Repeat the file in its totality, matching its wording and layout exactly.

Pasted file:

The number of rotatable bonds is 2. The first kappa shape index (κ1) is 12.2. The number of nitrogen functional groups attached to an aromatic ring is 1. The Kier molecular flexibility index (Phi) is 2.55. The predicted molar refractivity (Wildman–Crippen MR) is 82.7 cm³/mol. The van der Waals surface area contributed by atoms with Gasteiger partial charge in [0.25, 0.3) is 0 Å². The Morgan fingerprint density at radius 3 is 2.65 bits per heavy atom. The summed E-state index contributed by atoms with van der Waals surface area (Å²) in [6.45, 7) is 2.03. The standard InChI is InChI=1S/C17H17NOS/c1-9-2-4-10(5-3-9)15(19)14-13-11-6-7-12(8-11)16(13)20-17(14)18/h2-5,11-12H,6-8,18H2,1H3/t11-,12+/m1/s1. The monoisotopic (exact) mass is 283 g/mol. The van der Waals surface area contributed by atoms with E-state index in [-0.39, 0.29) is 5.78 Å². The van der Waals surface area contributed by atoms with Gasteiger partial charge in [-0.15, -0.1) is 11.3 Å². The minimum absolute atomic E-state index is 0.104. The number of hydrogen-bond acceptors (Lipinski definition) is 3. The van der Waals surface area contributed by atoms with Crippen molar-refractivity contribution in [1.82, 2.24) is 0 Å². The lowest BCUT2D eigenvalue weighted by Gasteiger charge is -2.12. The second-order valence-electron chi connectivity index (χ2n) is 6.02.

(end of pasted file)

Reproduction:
The number of rotatable bonds is 2. The first kappa shape index (κ1) is 12.2. The number of nitrogen functional groups attached to an aromatic ring is 1. The Kier molecular flexibility index (Phi) is 2.55. The predicted molar refractivity (Wildman–Crippen MR) is 82.7 cm³/mol. The van der Waals surface area contributed by atoms with Gasteiger partial charge in [0.25, 0.3) is 0 Å². The Morgan fingerprint density at radius 3 is 2.65 bits per heavy atom. The summed E-state index contributed by atoms with van der Waals surface area (Å²) in [6.45, 7) is 2.03. The standard InChI is InChI=1S/C17H17NOS/c1-9-2-4-10(5-3-9)15(19)14-13-11-6-7-12(8-11)16(13)20-17(14)18/h2-5,11-12H,6-8,18H2,1H3/t11-,12+/m1/s1. The monoisotopic (exact) mass is 283 g/mol. The van der Waals surface area contributed by atoms with E-state index in [-0.39, 0.29) is 5.78 Å². The van der Waals surface area contributed by atoms with Gasteiger partial charge in [-0.15, -0.1) is 11.3 Å². The minimum absolute atomic E-state index is 0.104. The number of hydrogen-bond acceptors (Lipinski definition) is 3. The van der Waals surface area contributed by atoms with Crippen molar-refractivity contribution in [1.82, 2.24) is 0 Å². The lowest BCUT2D eigenvalue weighted by Gasteiger charge is -2.12. The second-order valence-electron chi connectivity index (χ2n) is 6.02.